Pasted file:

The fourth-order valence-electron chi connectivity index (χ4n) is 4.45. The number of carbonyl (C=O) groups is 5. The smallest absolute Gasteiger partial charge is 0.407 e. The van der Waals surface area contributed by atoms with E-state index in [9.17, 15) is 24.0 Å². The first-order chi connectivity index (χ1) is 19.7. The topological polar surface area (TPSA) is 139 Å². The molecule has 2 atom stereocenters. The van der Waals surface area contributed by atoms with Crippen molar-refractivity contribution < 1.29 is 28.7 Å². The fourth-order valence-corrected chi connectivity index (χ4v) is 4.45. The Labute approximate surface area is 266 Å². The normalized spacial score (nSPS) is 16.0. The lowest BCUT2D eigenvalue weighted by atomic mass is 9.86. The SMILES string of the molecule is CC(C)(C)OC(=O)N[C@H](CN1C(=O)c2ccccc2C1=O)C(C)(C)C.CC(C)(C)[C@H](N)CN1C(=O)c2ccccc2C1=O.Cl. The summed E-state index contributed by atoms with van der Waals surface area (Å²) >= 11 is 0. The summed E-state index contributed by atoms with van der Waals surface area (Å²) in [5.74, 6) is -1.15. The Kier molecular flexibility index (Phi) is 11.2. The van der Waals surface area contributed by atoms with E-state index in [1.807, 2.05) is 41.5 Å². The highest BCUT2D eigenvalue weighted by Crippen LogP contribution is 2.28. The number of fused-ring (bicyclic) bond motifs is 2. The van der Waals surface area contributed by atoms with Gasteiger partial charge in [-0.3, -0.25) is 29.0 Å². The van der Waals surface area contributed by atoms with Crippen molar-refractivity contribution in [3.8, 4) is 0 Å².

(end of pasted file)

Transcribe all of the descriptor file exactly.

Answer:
The fourth-order valence-electron chi connectivity index (χ4n) is 4.45. The number of carbonyl (C=O) groups is 5. The smallest absolute Gasteiger partial charge is 0.407 e. The van der Waals surface area contributed by atoms with E-state index in [9.17, 15) is 24.0 Å². The first-order chi connectivity index (χ1) is 19.7. The topological polar surface area (TPSA) is 139 Å². The molecule has 2 atom stereocenters. The van der Waals surface area contributed by atoms with Crippen molar-refractivity contribution < 1.29 is 28.7 Å². The fourth-order valence-corrected chi connectivity index (χ4v) is 4.45. The Labute approximate surface area is 266 Å². The normalized spacial score (nSPS) is 16.0. The lowest BCUT2D eigenvalue weighted by atomic mass is 9.86. The SMILES string of the molecule is CC(C)(C)OC(=O)N[C@H](CN1C(=O)c2ccccc2C1=O)C(C)(C)C.CC(C)(C)[C@H](N)CN1C(=O)c2ccccc2C1=O.Cl. The summed E-state index contributed by atoms with van der Waals surface area (Å²) >= 11 is 0. The summed E-state index contributed by atoms with van der Waals surface area (Å²) in [5.74, 6) is -1.15. The Kier molecular flexibility index (Phi) is 11.2. The van der Waals surface area contributed by atoms with E-state index in [1.807, 2.05) is 41.5 Å². The highest BCUT2D eigenvalue weighted by Crippen LogP contribution is 2.28. The number of fused-ring (bicyclic) bond motifs is 2. The van der Waals surface area contributed by atoms with Gasteiger partial charge in [-0.3, -0.25) is 29.0 Å². The van der Waals surface area contributed by atoms with Crippen molar-refractivity contribution in [3.8, 4) is 0 Å².